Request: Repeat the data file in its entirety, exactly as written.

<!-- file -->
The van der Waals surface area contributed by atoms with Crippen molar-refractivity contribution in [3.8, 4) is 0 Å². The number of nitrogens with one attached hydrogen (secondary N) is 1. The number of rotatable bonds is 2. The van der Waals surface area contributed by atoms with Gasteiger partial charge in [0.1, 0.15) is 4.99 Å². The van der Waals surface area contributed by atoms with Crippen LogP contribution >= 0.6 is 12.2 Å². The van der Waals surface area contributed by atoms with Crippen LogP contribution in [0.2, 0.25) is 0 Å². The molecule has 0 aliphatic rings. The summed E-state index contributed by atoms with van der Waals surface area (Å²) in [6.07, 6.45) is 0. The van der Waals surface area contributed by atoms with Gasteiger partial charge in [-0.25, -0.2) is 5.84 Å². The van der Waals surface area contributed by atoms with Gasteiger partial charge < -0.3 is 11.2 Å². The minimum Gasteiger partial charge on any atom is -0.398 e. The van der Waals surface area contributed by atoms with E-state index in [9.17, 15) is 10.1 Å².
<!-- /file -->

The van der Waals surface area contributed by atoms with Crippen molar-refractivity contribution in [3.8, 4) is 0 Å². The number of nitrogens with one attached hydrogen (secondary N) is 1. The number of rotatable bonds is 2. The van der Waals surface area contributed by atoms with Gasteiger partial charge in [0.1, 0.15) is 4.99 Å². The van der Waals surface area contributed by atoms with Crippen LogP contribution >= 0.6 is 12.2 Å². The van der Waals surface area contributed by atoms with Crippen LogP contribution in [0.2, 0.25) is 0 Å². The molecule has 0 aliphatic rings. The summed E-state index contributed by atoms with van der Waals surface area (Å²) in [6.07, 6.45) is 0. The van der Waals surface area contributed by atoms with Gasteiger partial charge in [-0.25, -0.2) is 5.84 Å². The van der Waals surface area contributed by atoms with Gasteiger partial charge < -0.3 is 11.2 Å². The minimum Gasteiger partial charge on any atom is -0.398 e. The van der Waals surface area contributed by atoms with E-state index in [9.17, 15) is 10.1 Å².